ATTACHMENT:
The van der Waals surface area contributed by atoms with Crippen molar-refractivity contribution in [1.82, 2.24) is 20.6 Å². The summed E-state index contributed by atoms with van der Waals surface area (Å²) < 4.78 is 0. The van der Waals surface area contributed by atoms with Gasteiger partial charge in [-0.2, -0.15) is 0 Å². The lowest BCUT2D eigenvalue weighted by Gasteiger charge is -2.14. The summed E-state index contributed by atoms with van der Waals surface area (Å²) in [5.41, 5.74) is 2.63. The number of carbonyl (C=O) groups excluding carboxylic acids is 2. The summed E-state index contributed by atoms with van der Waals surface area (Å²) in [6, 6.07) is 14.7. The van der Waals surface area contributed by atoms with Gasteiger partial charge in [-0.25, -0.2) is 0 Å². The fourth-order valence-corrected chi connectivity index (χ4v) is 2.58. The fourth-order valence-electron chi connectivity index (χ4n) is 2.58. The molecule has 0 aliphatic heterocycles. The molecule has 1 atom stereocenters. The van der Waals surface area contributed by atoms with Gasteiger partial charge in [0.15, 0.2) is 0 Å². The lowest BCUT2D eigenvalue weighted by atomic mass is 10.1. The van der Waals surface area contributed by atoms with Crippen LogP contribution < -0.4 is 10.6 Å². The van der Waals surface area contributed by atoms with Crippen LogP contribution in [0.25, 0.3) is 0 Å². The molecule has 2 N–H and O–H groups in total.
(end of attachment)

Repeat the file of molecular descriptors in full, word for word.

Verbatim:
The van der Waals surface area contributed by atoms with Crippen molar-refractivity contribution in [1.82, 2.24) is 20.6 Å². The summed E-state index contributed by atoms with van der Waals surface area (Å²) < 4.78 is 0. The van der Waals surface area contributed by atoms with Gasteiger partial charge in [-0.2, -0.15) is 0 Å². The lowest BCUT2D eigenvalue weighted by Gasteiger charge is -2.14. The summed E-state index contributed by atoms with van der Waals surface area (Å²) in [5.41, 5.74) is 2.63. The number of carbonyl (C=O) groups excluding carboxylic acids is 2. The summed E-state index contributed by atoms with van der Waals surface area (Å²) in [6, 6.07) is 14.7. The van der Waals surface area contributed by atoms with Gasteiger partial charge in [-0.25, -0.2) is 0 Å². The fourth-order valence-corrected chi connectivity index (χ4v) is 2.58. The fourth-order valence-electron chi connectivity index (χ4n) is 2.58. The molecule has 0 aliphatic heterocycles. The molecule has 1 atom stereocenters. The van der Waals surface area contributed by atoms with Gasteiger partial charge in [0.15, 0.2) is 0 Å². The lowest BCUT2D eigenvalue weighted by atomic mass is 10.1. The van der Waals surface area contributed by atoms with Crippen LogP contribution < -0.4 is 10.6 Å². The van der Waals surface area contributed by atoms with Crippen LogP contribution in [0.25, 0.3) is 0 Å². The molecule has 2 N–H and O–H groups in total.